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Illegal water meters, frozen pipes and more at Morton’s Oak Lawn Estates

Sewage leaks, clogged drains, exposed wiring and countless unfinished projects continue to fill a laundry list of problems at Oak Lawn Mobile Estates in Morton.

Oak Lawn is a community of manufactured homes, commonly referred to as a ‘mobile home community’ and the residents there say their new owners – RV Horizons- have turned their lives upside down.

RV took over in February of 2018 and immediately tried to force residents – most of which are over the age of 60-  to sign an illegal 48-page lease that would’ve taken away their rights and increased their rent.

On top of that, RV added a clause to the lease that would impose a daily $50 fee for every day people left the lease unsigned, along with threats of eviction.

“People have turned in their title and their keys and left” said Bob Hasty, Vice President of Oak Lawn Homeowners Association. With a grim look on his face he explained how many elderly residents felt bullied into obliging and had no other alternative. “It’s a shame. It’s not right. You’ve got people with disabilities that live here. Veterans live here.” 

Hasty added things got so unbearable, a handful of residents pooled their own money to hire an attorney for a short time.

That lawyer was able to successfully argue the residents were protected under the The Mobile Home Landlord and Tenant Rights Act, which essentially acknowledges that in the state of Illinois, all manufactured home tenants have a “rolling lease” which automatically renews every year on February 1st.

Additionally, their lawyer, who later recused herself from the case because of an alleged conflict of interest, was able to keep their existing lease in tact. That allowed families to avoid paying rent hikes or sign any new lease agreements.

But things didn’t stop there. Sharon Stout, President of Oak Lawn’s HOA says RV also sent contractors out to install – what they later learned- were illegal water meters.

And with the meters, came headaches. Soon several residents began approaching her asking what could be done about skyrocketed water bills.

Stout says in the 33 years she and her husband have lived there, they’d never been responsible to pay for sewage, trash or water, but were quickly told that would be their financial responsibility. Under their lease, that role was always assumed by the property owner.

“It said I used 1800 gallons in a day. No way.” Don Wessely declared. Wessely, on the HOA’s Board of Directors, held up a bill that indicated a stark contrast of water usage.

For a single day in March of 2019, a graph chart showed Wessley used more than 3000 gallons of water, despite having never exceeded more than 80.

Other residents, frustrated after also being charged more than 10x their normal usage, asked a state plumbing inspector to step in.

It turns out, some meters were installed backwards. Stout says the inspector confirmed the meters were not only costly, but also potentially dangerous. “He said ‘ this is illegal. The meter itself is illegal. It’s not up to Illinois code. The way it’s installed is illegal’ It’s wrapped in house insulation which is illegal because it’s a fire hazard.” Stout shared.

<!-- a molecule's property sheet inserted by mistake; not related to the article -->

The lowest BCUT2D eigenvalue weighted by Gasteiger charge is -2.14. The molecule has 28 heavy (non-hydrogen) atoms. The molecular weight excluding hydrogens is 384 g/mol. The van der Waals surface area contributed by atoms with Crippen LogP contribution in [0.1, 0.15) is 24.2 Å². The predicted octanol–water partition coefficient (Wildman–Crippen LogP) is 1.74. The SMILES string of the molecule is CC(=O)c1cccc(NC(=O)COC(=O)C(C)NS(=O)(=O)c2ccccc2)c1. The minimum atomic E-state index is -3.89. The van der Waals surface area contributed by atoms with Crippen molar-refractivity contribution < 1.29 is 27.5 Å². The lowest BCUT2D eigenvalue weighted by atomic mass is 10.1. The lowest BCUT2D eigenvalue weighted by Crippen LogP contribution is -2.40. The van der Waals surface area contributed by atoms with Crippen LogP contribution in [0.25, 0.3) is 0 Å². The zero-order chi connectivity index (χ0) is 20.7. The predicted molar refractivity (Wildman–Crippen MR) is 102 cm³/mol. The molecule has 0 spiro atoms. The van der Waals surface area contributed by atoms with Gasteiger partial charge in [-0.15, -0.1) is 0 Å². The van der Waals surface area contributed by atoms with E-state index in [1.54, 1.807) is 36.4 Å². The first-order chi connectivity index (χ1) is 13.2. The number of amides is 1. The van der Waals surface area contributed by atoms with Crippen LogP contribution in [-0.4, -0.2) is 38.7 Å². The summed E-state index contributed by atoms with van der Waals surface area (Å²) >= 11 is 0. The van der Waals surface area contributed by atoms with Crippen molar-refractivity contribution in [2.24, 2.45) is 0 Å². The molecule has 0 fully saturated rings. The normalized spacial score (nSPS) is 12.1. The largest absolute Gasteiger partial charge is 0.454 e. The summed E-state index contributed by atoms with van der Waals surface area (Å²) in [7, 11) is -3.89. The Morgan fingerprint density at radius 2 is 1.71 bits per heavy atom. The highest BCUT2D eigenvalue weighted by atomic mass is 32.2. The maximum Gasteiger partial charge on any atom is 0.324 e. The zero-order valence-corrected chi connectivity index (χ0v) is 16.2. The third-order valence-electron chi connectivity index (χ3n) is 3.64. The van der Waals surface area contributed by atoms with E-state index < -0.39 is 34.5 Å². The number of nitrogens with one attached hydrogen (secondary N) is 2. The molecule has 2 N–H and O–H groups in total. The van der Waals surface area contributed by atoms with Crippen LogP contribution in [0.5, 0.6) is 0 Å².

Residents say what was once a beautiful community filled with 551 well kept lots, has deteriorated to a gloomy, fragmented complex of 410.

Another resident pointed out yet another problem – standing water that she says was left behind from several unfinished projects. That same water, she described as smelly and home to mosquitos and gnats.

Still, the nightmare continues. Some of the same workers who left those projects unattended, also left wiring exposed and surrounded by water, neglected to fix clogged drains or address sewage leaks.

Illinois Department of Public Health regulates all mobile home parks in Illinois and Stout says they have stepped in to help. Recently they ordered a cease and desist for those non-licensed plumbers, but still, residents say many issues persist and the oversight is inconsistent.

Residents say they continue to beg the Village of Morton, Public Works, and city and state lawmakers for help.

“They know that a lot of people can’t afford a high priced lawyer to fight against him so they’re scared and stuck.” Wessely said, while also saying that’s exactly the reason he and the other Oak Lawn board members plan to continue fighting.

They want the owners of the property to know they’ve done their research, they know their rights and they won’t stand for anything that deviates from either.

Meanwhile RV Horizons has been tough to reach. 25 News left multiple, unanswered messages for the contact numbers associated with their company online, but three out of the five we found, were out of service.

Owners Frank Rolfe and Dave Reynolds are both millionaires investors who flip mobile home parks and share tutorials online. In one article quoting a tutorial Reynolds states If you have a 100-space mobile home park and raise the rent $50 per month, the increase in net cash flow is $60,000 per year, just in that one attack plan,”  It also describes how residents who work low-income jobs can handle rents up to $500 a month, and because mobile homes cost thousands of dollars to move, residents have little option but to stay.”

Oak Lawn residents say they would be grateful for any help and welcome the assistance of any lawyer who could advise them.

Lauren Melendez

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